An unrealiable narrator tells a story that can’t be believed because the narrator has questionable credibility or motives. Similarly, an unreliable director presents a movie that satisfies some agenda while manipulating the audience through camera work, editing or twisting of the facts. With a larger-than-life figure like Elvis Presley, a filmmaker could try countless ways to tell his story. One of the worst ways to do that would be for an unreliable director to use an unrealiable narrator to introduce a version of Presley. Sadly, Baz Luhrmann’s biopic goes down a rabbit hole of inauthenticity as it moves from one vignette to another. Even worse, the focus shifts from the titular character to Presley’s longtime manager, Colonel Tom Parker, so much that the movie could have easily been called Parker. Elvis collapses under the weight of its director’s ambitions and style instead of letting its standout lead re-create more key moments in the icon’s life.
Luhrmann captured my interest nearly 30 years ago with Strictly Ballroom, a movie about dancing that employed his typical style of musical numbers, fancy editing and unusual camera techniques. Since then, my opinions of his movies have been mixed. I did not like Romeo + Juliet and Moulin Rouge! as much because Luhrmann overdid it with corny comedy and production numbers that didn’t fit the moment and distracted from the love stories at the core of each of those films. Australia bombed at the box office, yet the experience was more genuine and enjoyable than either of his two previous releases. Luhrmann nearly got everything exactly right with The Great Gatsby, which shows that you can’t ever count anyone out. As long as someone continues to make movies, there’s always a chance for another winner. (It’s hard at this point, but I still hope that M. Night Shyamalan reverses course from his line of mediocre and outright terrible films.) From the start, the concept for Elvis would have been scrapped if someone had just spoken up during a creative discussion or writing exercise.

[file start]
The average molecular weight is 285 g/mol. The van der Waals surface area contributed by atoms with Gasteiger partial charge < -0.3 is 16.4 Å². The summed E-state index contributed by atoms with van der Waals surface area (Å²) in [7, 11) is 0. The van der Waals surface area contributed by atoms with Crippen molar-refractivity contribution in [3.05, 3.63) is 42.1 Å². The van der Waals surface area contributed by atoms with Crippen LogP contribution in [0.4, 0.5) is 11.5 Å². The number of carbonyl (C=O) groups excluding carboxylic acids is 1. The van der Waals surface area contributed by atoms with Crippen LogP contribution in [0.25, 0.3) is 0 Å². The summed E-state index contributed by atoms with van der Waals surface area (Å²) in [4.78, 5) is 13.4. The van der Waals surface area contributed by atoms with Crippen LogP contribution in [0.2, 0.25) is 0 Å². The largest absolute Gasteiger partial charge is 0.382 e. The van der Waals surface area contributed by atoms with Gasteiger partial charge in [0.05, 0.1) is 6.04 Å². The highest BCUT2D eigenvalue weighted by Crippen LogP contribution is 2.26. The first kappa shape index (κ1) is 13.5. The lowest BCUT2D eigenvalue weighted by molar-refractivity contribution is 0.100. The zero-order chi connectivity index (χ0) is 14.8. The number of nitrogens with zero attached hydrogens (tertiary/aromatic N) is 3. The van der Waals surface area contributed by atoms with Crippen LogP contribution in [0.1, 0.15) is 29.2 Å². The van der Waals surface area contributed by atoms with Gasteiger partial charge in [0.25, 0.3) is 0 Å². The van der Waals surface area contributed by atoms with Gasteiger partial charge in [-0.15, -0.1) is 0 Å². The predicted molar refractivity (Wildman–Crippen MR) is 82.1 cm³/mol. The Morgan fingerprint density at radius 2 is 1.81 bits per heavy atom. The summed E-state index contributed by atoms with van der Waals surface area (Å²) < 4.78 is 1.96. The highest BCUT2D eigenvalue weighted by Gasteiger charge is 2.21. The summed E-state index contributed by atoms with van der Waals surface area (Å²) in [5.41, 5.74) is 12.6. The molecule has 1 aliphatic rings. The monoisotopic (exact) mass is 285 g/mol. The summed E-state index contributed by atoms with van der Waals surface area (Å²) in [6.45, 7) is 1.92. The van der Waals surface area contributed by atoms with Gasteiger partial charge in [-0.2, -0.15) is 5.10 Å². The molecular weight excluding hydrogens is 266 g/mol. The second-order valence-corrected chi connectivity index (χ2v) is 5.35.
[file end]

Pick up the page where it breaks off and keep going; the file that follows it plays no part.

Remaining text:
A framing segment shows a dying Parker (Tom Hanks) reflecting on his life in which he both managed and promoted Presley (Austin Butler). A simple scene on a Ferris wheel has Parker asking Presley if he wants to become a star. Instead, that scene epitomizes what’s wrong with Elvis: it doesn’t ring true, the focus is on Parker and Parker comes off more like the devil himself tempting and using Presley rather than merely a sleazy loser of a man. It’s hard to pin down the plot because the film jumps all over the place as it tries to cram in over two decades of Presley’s life (and some childhood years) in 2 ½ hours. A miniseries would have provided the time necessary to do Presley justice. Luhrmann spends a lot of time on the creation of Presley’s 1968 television special while blasting through a few years in less than five minutes. Also, Lurhmann includes Presley’s entourage known as the Memphis Mafia, further taking away from Presley himself. Events get more interesting as Presley begins his run at the International Hotel in Las Vegas. At that point, it’s too late to truly pay attention because of the manipulative moments that preceded that time period. Only two things keep Elvis from being a complete disaster: the unforgettable songs and Butler’s performance.